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Fiction: Legal Theft Project–Family Changes (556 words)

The lock clicked in a different way when it was opened with a key.  It was a simple and steady motion as the key pushed the tumblers in place, rather than the slight hesitation between each pin. Even though Angel and Oliver had gotten pretty good at picking the lock on the front door—they weren’t as fast or smooth as the key, as Jennifer’s key.

The children all looked at each other, and then at the room around them. If Jennifer’s key was already in the lock it was too late to try to clean up or hide everything they had gotten up to since the last time that Jennifer had been home. Still, they all pulled themselves quickly to their feet, trying to pull their clothes as straight as possible and tying their hair back as tightly as they could, to put up some level of present-ability.

Jennifer came in, turned the lock the door quickly behind her, before turning to smile at the line of children in a sharp row. Her smile only faltered a little as she looked around at the various art projects and destruction of small electronics and what looked to be a small failed chemical experiment in one of the corners. “We’ve been busy while I was away, haven’t we?” she said weakly, turning from the mess back to the six children in front of her.

“Yes Ma’am,” they all answered in unison, each trying to figure out in their own ways just how mad Jennifer actually was.

Jennifer made a show of counting the six of them slowly and pointedly. “Six, all under eleven summers old. We appear to be missing those two who were supposed to be taking care of you all.”

The six children all shifted back and forth on their feet before Margaret—the oldest and bravest of the little ones—spoke up. “They left a couple hours ago,” She informed Jennifer in a clean soprano, “They went out. Together.”

There was a lot of giggling behind hands now. Jennifer crossed her arms over her chest. “What’s all this now?” she asked in her slightly stern voice.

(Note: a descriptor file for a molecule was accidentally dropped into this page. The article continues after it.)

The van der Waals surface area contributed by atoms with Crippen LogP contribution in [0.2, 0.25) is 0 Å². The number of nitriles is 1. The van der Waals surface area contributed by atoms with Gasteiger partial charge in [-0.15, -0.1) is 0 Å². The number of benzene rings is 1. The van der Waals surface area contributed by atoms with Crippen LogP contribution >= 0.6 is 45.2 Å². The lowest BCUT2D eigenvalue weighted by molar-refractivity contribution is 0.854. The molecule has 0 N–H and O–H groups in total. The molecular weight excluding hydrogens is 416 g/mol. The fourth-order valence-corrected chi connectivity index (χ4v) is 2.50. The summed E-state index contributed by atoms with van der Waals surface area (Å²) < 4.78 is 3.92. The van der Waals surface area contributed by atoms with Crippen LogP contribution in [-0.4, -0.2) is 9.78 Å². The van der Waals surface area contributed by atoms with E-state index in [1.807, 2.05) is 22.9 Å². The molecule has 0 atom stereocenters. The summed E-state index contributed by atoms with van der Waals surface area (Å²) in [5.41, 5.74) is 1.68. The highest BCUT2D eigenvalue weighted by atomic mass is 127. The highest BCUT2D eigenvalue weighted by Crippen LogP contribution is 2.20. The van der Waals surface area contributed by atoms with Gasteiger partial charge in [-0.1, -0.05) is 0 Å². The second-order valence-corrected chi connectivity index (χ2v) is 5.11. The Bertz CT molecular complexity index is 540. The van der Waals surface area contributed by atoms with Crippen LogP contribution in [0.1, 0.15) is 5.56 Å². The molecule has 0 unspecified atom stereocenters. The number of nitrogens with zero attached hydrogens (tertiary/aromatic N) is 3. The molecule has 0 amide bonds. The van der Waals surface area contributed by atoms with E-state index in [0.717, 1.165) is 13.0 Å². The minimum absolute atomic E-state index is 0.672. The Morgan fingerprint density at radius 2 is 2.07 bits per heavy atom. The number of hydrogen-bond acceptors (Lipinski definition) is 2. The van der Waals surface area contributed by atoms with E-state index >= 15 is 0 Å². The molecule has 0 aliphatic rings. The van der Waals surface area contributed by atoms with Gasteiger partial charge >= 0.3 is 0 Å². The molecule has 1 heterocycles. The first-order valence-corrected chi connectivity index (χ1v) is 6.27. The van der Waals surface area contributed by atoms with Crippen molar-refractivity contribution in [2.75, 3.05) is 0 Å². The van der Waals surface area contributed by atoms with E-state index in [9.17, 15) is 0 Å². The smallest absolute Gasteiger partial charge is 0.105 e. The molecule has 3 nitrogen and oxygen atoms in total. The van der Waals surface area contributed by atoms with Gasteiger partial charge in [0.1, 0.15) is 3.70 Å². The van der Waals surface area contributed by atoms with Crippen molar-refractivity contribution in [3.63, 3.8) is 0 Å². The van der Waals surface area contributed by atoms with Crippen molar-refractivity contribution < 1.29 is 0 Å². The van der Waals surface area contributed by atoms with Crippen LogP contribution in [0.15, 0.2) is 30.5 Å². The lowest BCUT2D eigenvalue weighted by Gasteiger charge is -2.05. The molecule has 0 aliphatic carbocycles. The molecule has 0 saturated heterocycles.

“I saw them,” Benjamin—the youngest, four summers old Jennifer guessed, “They were…kissing.” He whispered the last word as if it was a swear, and the other five children burst into giggles.

Jennifer sighed. It was only a matter of time. Her son Oliver had developed a crush on Angel all those years ago when she first came to stay with their family—the first of the little orphans Jennifer couldn’t help but bring into her home when she found them alone on the streets. She didn’t care if they were together as long as they were both happy. But she did care an awful lot about them neglecting their duties to be together.

“Very well.  What’s say we get to cleaning this place up right now, and I’ll have a talk with Oliver and Angel later, yes?”

“Yes Ma’am,” They call chorused again, before heading away to start the cleaning process following their well-practiced routines. Jennifer pinched the bridge of her nose almost unconsciously, before sighing. It was bad enough now that just the two of them were teenagers. What in the world was she going to do when the six little ones were teenagers too?

 
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Posted by on July 17, 2017 in Legal Theft Project, Stories

 

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Fiction: Legal Theft Project–News (581 words)

She blinked. She opened her mouth and closed it again without saying anything. She back hard in her chair. She blinked.

“Mrs. Jones? Are you feeling okay?”

She blinked hard this time, and her eyes seemed to actually focus on the room around her. “I am so sorry. I don’t think I quite heard that. Would you mind saying it again?”

Dr. Elizabeth Anderson smiled to herself, looking back down to the file. She’d seen this reaction before. It was one of the easier reactions to deal with. Far better than the times when women would attack at her and accuse her of ruining their lives—as if she actually had anything to do with it. But, worse than when the women lit up with joy and declared it the best news they had ever heard. It really was a diagnosis that ran all along the spectrum.

“Mrs. Jones. The blood work has come back, and the pregnancy test was positive. You are pregnant.” She held out the sheet for the woman to see, even those most of the page would be Greek to the layman.  Mrs. Jones blinked again, and Dr. Anderson wondered how many times she was going to have to repeat this, when a smile grew across Mrs. Jones’ face.

“That is great news,” she said calmly, but smiling from ear to ear. “Could you write that down, please? Sign it for me. I feel my husband is going to be even harder to convince it’s actually true, and a note from you would go a long way.”

“Of course,” Dr. Anderson smiled, “But before you leave we have just a few things to go over…”

Dr. Anderson slipped into her office and let out a long breath.

“How did it go, Lizzie?” Dr. Margaret Cooper, her officemate, asked. “Was she a jumping for joy one? Because I don’t think she’d be an attack you for the news kind of woman.”

“Not Jumping for joy, but a repeat it three times until it sinks in. But she left with a smile and half-formed ideas of how she was going to surprise her husband, so I think it will all work out.” Lizzie sank down in her chair, and rubbed at the back of her neck.